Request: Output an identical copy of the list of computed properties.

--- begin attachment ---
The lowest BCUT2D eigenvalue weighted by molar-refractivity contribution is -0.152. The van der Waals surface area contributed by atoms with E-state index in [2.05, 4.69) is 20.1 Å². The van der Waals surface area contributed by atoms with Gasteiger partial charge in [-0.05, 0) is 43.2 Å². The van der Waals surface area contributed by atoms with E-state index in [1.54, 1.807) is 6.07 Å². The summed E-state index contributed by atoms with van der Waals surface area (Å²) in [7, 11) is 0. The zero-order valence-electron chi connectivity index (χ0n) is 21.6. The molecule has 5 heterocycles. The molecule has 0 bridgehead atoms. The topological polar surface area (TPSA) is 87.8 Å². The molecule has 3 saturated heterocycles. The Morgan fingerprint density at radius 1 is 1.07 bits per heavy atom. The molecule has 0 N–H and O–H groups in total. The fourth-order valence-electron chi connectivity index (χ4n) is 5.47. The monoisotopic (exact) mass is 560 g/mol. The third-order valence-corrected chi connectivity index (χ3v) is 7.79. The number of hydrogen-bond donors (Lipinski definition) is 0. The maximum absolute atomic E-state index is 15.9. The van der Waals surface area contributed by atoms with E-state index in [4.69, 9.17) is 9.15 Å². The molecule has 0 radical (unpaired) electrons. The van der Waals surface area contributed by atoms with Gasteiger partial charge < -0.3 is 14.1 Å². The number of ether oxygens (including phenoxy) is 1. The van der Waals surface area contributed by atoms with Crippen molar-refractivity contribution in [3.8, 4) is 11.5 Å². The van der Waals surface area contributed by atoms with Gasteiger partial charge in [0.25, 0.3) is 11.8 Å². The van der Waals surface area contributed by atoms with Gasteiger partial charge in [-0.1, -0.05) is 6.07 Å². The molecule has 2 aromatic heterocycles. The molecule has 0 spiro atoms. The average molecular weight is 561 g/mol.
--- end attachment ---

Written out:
The lowest BCUT2D eigenvalue weighted by molar-refractivity contribution is -0.152. The van der Waals surface area contributed by atoms with E-state index in [2.05, 4.69) is 20.1 Å². The van der Waals surface area contributed by atoms with Gasteiger partial charge in [-0.05, 0) is 43.2 Å². The van der Waals surface area contributed by atoms with E-state index in [1.54, 1.807) is 6.07 Å². The summed E-state index contributed by atoms with van der Waals surface area (Å²) in [7, 11) is 0. The zero-order valence-electron chi connectivity index (χ0n) is 21.6. The molecule has 5 heterocycles. The molecule has 0 bridgehead atoms. The topological polar surface area (TPSA) is 87.8 Å². The molecule has 3 saturated heterocycles. The Morgan fingerprint density at radius 1 is 1.07 bits per heavy atom. The molecule has 0 N–H and O–H groups in total. The fourth-order valence-electron chi connectivity index (χ4n) is 5.47. The monoisotopic (exact) mass is 560 g/mol. The third-order valence-corrected chi connectivity index (χ3v) is 7.79. The number of hydrogen-bond donors (Lipinski definition) is 0. The maximum absolute atomic E-state index is 15.9. The van der Waals surface area contributed by atoms with E-state index in [4.69, 9.17) is 9.15 Å². The molecule has 0 radical (unpaired) electrons. The van der Waals surface area contributed by atoms with Gasteiger partial charge < -0.3 is 14.1 Å². The number of ether oxygens (including phenoxy) is 1. The van der Waals surface area contributed by atoms with Crippen molar-refractivity contribution in [3.8, 4) is 11.5 Å². The van der Waals surface area contributed by atoms with Gasteiger partial charge in [0.25, 0.3) is 11.8 Å². The van der Waals surface area contributed by atoms with Gasteiger partial charge in [-0.1, -0.05) is 6.07 Å². The molecule has 2 aromatic heterocycles. The molecule has 0 spiro atoms. The average molecular weight is 561 g/mol.